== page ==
An ultrasound cannot and will not cause a miscarriage when done by a health care provider.
Ultrasounds are safe for you and your baby when done by your health care provider.
Because ultrasounds use sound waves instead of radiation, it's safer than X-rays.
Providers have used ultrasound for more than 30 years, and they have not found any dangerous risks.
When you miscarry a baby at home you should see your doctor and they can help you dispose of and bury or get the miscarried baby cremated.
If you are unable to bring the miscarriage sample into your doctor's office immediately, store the sample in the refrigerator to preserve the tissue.
Please DO NOT freeze the sample.
It is important to remember, there is nothing you can do to prevent a miscarriage, and you did not cause this miscarriage to happen.
Your doctor or health care provider may dispose of the miscarried fetus by burial or cremation.
You can ask your healthcare provider if you want to know the specific method for disposition.
A high risk pregnancy is when a woman one or more things that can cause issues with the babies health or the pregnant woman's health that could really complicate the pregnancy or the birth of the baby.
A "high-risk" pregnancy means a woman has one or more things that raise her — or her baby's — chances for health problems or preterm (early) delivery.
A woman's pregnancy might be considered high risk if she: is age 17 or younger. is age 35 or older.
You may be considered high-risk if you have a history of miscarriage, preterm labor, or cesarean delivery.
Pregnant women under 17 or over 35 are considered high-risk pregnancies; Being pregnant with multiple babies.
Pineapple does not affect pregnancy or cause any complications with pregnancy.
Pineapple is safe to eat when pregnant and will not cause a miscarriage or bring early labor.
It's OK to drink water with lemon or even lemon juice while pregnant as long as it's in moderation.
Lemon consumption can help relieve nausea and vomiting during pregnancy and is generally a safe option.
However, women planning to treat pregnancy effects with lemon should speak to their healthcare provider first.
People can consume lemon in the forms of tea, water and lemon mixtures, and fresh lemon juice.
When your fallopian tubes are blocked the eggs that don't reach the womb are simply absorbed by the body.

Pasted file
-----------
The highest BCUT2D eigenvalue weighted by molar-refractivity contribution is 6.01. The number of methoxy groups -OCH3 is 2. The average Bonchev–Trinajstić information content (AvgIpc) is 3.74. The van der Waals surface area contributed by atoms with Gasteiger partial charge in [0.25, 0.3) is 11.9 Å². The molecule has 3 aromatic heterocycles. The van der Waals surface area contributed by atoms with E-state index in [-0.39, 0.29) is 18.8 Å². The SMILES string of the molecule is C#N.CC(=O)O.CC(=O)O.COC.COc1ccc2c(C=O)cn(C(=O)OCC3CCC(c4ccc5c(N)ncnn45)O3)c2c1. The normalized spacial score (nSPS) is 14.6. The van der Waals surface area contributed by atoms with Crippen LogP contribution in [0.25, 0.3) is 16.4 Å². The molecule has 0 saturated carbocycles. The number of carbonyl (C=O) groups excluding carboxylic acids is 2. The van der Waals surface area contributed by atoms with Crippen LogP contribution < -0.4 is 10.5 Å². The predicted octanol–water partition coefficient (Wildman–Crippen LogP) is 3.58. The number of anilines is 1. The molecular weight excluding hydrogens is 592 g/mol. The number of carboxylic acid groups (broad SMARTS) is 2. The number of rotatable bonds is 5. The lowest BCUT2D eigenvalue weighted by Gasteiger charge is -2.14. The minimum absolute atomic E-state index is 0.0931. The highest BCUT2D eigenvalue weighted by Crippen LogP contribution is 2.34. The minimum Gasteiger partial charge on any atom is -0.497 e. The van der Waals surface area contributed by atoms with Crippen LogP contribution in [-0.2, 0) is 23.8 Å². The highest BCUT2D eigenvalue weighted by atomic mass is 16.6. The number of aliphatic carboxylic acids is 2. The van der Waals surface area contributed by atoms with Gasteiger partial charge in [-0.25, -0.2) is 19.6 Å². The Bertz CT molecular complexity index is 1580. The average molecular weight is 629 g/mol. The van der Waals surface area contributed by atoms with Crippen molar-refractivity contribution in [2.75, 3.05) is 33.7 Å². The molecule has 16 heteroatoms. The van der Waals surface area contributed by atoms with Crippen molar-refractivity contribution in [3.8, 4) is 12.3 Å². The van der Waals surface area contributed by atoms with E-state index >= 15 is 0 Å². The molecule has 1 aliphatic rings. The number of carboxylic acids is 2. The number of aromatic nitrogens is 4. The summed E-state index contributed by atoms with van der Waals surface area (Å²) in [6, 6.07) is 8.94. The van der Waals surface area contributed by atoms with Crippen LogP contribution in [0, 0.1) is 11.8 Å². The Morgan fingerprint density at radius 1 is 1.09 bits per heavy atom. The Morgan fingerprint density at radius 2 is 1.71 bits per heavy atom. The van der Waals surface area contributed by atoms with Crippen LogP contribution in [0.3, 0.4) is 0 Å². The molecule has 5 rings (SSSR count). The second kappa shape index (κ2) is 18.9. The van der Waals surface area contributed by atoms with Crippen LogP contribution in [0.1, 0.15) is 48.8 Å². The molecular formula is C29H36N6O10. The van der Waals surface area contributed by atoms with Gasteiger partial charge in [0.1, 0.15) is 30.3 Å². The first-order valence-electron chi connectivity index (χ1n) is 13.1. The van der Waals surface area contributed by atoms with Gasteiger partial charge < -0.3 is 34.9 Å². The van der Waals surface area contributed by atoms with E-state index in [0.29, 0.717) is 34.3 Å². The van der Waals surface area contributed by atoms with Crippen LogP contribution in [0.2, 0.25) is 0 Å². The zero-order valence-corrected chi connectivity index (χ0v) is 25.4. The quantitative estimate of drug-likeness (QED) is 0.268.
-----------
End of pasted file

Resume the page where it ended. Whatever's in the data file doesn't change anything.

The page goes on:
If your fallopian tubes are completely blocked, an egg cannot travel through them to your womb.
You will need to be treated by a fertility specialist to become pregnant. Your doctor may occasionally be able to open the tubes with surgery.
If the egg isn't fertilized, it's simply reabsorbed by the body — perhaps before it even reaches the uterus.
About two weeks later, the lining of the uterus sheds through the vagina. This is known as menstruation.
Sperm can sometimes get stuck in fallopian tubes and a blockage in the fallopian tubes can cause a fertilized egg to get stuck as well.
If a fallopian tube is blocked, the passage for sperm to get to the eggs, as well as the path back to the uterus for the fertilized egg, is blocked.
Common reasons for blocked fallopian tubes include scar tissue, infection, and pelvic adhesions.
The fallopian tubes are bilateral conduits between the ovaries and the uterus in the female pelvis.
They function as channels for oocyte transport and fertilization.
Given this role, the fallopian tubes are a common etiology of infertility as well as the target of purposeful surgical sterilization.
The 4 causes of female infertility are.
Failure to Ovulate.
Problems in the Menstrual Cycle.
Structural Problems of the Reproductive System.
Female infertility is an inability to get pregnant and have a successful pregnancy.
The female infertility is typically diagnosed after a woman has tried to get pregnant (through unprotected sex) for 12 months without a pregnancy.
The most common cause of female infertility is Polycystic ovary syndrome (PCOS).
Polycystic ovary syndrome (PCOS) is a condition in which the ovaries produce an abnormal amount of androgens, male sex hormones that are usually present in women in small amounts.
The name polycystic ovary syndrome describes the numerous small cysts (fluid-filled sacs) that form in the ovaries.
The cause of polycystic ovary syndrome isn't well understood, but may involve a combination of genetic and environmental factors.
Symptoms include menstrual irregularity, excess hair growth, acne, and obesity.
Treatments include birth control pills to regularize periods, a medication called metformin to prevent diabetes, statins to control high cholesterol, hormones to increase fertility, and procedures to remove excess hair.